Read My Country 'Tis of Thee: How One Song Reveals the History of Civil Rights by Claire Rudolf Murphy next. Drawing from the history of verses added or sung to the song's tune over the years; this book explores the struggle for many groups to gain recognition and participate fully in democracy. The end of the book empowers the reader to contribute to making their own voice and helping freedom ring. This is one of my favorite parts of the books as it lets children know that their voice is important. After you read the book, sing the song, and make up your verse with your child. Talk about how the protests today are the result of people not feeling heard and working together to demand they be treated like everyone else.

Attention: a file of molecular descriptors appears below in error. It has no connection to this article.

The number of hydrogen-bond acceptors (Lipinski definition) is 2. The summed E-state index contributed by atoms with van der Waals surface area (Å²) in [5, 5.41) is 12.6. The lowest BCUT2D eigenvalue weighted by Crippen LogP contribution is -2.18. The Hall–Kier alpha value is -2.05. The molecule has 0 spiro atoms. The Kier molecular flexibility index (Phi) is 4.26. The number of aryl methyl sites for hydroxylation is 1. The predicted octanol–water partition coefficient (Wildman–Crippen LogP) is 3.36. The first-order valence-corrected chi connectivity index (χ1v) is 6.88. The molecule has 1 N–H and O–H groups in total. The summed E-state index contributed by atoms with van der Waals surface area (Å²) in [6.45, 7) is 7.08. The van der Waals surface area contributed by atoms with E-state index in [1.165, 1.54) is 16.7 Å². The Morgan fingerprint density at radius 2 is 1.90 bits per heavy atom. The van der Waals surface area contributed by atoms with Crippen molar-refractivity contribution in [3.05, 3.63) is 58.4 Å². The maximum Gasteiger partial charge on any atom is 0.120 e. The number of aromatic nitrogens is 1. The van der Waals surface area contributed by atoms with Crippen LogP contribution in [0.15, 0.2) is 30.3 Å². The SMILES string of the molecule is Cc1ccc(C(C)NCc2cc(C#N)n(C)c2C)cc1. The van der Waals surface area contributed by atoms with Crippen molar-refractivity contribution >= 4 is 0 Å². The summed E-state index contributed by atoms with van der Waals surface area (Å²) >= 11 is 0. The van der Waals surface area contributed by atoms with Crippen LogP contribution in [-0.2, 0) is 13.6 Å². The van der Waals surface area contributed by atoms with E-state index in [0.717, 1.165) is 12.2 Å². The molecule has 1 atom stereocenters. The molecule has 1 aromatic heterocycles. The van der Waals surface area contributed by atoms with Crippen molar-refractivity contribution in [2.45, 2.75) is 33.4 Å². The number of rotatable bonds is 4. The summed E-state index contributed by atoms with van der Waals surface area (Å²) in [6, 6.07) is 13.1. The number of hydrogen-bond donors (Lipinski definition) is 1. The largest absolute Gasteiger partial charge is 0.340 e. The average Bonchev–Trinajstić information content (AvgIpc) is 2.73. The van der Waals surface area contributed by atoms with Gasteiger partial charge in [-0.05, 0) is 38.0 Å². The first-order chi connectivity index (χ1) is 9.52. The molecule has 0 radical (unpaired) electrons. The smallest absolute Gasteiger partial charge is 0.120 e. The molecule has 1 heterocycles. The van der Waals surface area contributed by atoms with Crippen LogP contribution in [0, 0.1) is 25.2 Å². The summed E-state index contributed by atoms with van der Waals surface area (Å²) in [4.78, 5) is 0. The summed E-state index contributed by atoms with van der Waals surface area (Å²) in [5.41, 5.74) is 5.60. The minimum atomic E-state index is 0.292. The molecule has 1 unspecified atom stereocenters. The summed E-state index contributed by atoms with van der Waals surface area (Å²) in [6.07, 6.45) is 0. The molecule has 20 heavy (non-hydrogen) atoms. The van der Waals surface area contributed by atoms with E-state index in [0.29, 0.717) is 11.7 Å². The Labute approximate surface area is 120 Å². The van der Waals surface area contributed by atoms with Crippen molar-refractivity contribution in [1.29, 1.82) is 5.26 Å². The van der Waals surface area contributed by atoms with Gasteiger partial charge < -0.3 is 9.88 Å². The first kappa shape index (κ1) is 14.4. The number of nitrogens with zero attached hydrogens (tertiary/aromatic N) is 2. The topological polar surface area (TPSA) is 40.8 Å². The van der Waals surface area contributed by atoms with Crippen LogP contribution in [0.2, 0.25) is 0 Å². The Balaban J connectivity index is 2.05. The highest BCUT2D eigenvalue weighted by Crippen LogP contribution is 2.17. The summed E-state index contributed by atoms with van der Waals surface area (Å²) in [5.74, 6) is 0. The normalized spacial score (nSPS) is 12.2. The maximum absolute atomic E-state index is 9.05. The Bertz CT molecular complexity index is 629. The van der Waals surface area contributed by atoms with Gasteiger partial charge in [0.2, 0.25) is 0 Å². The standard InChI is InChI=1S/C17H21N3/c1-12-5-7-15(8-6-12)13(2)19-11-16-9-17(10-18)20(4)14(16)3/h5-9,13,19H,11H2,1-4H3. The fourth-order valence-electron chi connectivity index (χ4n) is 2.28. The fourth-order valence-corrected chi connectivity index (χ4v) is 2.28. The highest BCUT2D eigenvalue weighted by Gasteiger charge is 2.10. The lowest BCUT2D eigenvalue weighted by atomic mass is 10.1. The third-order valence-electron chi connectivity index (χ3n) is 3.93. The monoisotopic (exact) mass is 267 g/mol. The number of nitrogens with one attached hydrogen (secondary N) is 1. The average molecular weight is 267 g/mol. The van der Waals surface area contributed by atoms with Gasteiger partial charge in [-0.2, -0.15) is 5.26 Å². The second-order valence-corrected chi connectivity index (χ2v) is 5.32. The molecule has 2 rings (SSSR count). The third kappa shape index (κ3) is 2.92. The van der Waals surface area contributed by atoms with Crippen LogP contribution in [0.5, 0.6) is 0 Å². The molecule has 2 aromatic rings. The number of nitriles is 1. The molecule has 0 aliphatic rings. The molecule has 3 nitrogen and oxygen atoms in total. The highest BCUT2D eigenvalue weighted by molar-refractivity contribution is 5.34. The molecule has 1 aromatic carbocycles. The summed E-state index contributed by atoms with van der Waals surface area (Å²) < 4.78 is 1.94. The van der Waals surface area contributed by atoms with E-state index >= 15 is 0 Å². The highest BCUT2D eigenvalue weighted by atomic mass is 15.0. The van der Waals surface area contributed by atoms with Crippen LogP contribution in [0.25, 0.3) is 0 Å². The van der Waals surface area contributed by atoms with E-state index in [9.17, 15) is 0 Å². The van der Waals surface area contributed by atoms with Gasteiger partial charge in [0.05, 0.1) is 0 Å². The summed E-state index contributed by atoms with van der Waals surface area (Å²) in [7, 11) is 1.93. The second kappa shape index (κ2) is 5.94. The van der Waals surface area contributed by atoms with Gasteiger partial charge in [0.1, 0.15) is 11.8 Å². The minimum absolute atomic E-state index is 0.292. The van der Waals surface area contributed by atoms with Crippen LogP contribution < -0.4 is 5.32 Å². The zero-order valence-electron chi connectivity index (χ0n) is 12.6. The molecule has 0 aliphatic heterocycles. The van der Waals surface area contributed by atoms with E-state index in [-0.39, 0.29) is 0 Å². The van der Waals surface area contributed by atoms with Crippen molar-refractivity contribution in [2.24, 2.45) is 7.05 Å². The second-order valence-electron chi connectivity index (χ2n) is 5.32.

Follow up on the introduction these first two books gave children to the ideas of freedom, liberty, and civil rights with these books about specific events in the United States.
Brave Girl: Clara and the Shirtwaist Makers' Strike of 1910 by Michelle Market and Melissa Sweet brought tears to my eyes as I read about the indomitable young women, Clara Lemlich, who helped lead female garment workers on strike in 1909. A great book to show the history of worker's rights in this country. Not one to be told no and full of ambition, Clara brought together thousands of garment district workers in New York City and after weeks on the picket lines finally won the right to fair wages and hours. One of the final lines of the book spoke most powerfully to me- "Proving that in American wrongs can be righted." A great line to spark a discussion about what people ultimately want when they protest.
Sometimes people work for their rights, while other times they work for the rights and respect of